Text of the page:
Handcrafted by Hopi artists, this one-of-a-kind coiled plaque basket brings generations of Hopi tradition into your home. The design depicts a turtle in a complex weave of black, red, yellow, and tan that reflects the skill of the artist. With its elegant design, rich color, and superior craftsmanship, this coil basket is a beautiful representation of an ancient and revered Hopi art.
- Basket handcrafted by Hopi artists
- Turtle Design
- Traditional Hopi Coil Basket
- Basket measures 5-3/4” long x 5-3/4 wide” x 1/2” high
- Comes with a signed Certificate of Authenticity
Handcrafted works of Native American art require special care. For more information about proper care and cleaning, please read our Care Guide.
This basket was a created by a Hopi artisan who handcrafts baskets using the traditional techniques passed down through generations of Hopi women. Baskets of this style are used for both ceremonial and everyday functions.
The art of basket-making has been practiced by generations of Hopi women. In Hopi culture, they are used for both ceremonial and everyday functions and are made in much the same way today as they were centuries ago. There are three techniques for making Hopi baskets: wicker, plaiting and coiling. The wicker and coil methods are used to create plaque and bowl baskets, while plaiting is generally used to make trays. Wicker baskets are usually made from sumac and rabbit brush, plaited baskets from sumac and dune brush, and coiled baskets from rabbit brush and yucca. In all three techniques, plant fibers are wrapped around a central stem of bundled plant fiber. In their baskets, Hopi artists create complex geometric patterns and beautiful designs in yellow, red and black hues that come from natural and synthetic dyes. Baskets are used to hold food, prayers sticks, prayer feathers, and as decoration in the home, and they also play an important role in weddings and dances. A revered art form passed down from their ancestors, baskets continue to play an important cultural role in Hopi life.
Baskets are one of the oldest known forms of Native American art and, today, one of the most valuable and widely collected. For centuries, Native American cultures have made baskets in a wide variety of forms and styles and used them for carrying, serving, storage and more. In addition to their utilitarian value, baskets were also appreciated for their incredible beauty, and skill in basket-making was a source of pride for Native communities. In the Southwest, baskets were often made from sumac, willow or yucca in both coiled and woven styles. The Hopi, Apache, Tohono O’Odham and Navajo are most known for their basketry, and today many skilled artists from these cultures create exquisite traditional baskets using all-natural plant fibers and methods passed down from their ancestors. Basketry remains a diverse Native American art form as artists create pieces with a variety of contemporary and traditional designs, carrying on an important legacy in their timeless works of art.Read our Native American Baskets Collector's Guide.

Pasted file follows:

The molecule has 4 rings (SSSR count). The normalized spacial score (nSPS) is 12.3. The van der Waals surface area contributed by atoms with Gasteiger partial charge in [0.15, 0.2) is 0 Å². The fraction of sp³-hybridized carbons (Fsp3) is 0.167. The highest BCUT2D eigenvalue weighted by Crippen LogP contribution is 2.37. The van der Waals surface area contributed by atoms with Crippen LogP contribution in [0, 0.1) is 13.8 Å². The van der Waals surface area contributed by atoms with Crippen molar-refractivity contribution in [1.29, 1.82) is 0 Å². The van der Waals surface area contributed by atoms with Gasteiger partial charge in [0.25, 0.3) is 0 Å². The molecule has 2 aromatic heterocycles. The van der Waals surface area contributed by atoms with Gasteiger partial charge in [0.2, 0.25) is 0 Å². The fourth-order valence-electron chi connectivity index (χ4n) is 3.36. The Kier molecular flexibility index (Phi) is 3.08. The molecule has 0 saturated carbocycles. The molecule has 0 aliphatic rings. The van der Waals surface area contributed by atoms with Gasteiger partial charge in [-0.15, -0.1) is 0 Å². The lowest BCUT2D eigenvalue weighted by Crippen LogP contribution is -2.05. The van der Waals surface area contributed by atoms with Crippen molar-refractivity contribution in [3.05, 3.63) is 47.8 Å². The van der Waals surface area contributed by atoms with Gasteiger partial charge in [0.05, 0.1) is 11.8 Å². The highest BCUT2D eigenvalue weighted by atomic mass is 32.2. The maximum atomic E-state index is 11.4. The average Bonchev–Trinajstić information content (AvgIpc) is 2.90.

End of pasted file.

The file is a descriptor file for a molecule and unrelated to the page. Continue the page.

At Shumakolowa Native Arts, we guarantee that your purchase is an original and authentic work handcrafted by Native American artists as defined by the Indian Arts and Crafts Act of 1990. We ask our artists to complete an extensive certification process, providing a CIB (Certificate of Degree of Indian Blood) card and other documentation of their Native American heritage. Our team of experts carefully inspects every product to guarantee it is handcrafted using traditional, sustainable processes and natural materials of only the highest quality. We record the place and date of each purchase and pride ourselves in paying a fair price that allows artists to make a living practicing their craft. Every work of handcrafted art comes with a Certificate of Authenticity signed by an artist or buyer. At a time when many commercially-made products are being sold as handcrafted Native American art, our in-depth purchase process allows us to guarantee the authenticity of every unique piece of fine art we offer. For more than 35 years, we have made it a priority to visit artists in their studio or home to purchase their latest handcrafted pieces and learn about their work. We have developed lasting relationships with artists, as well as dealers and collectors, and we take pride in being a trusted destination for fine Native American art.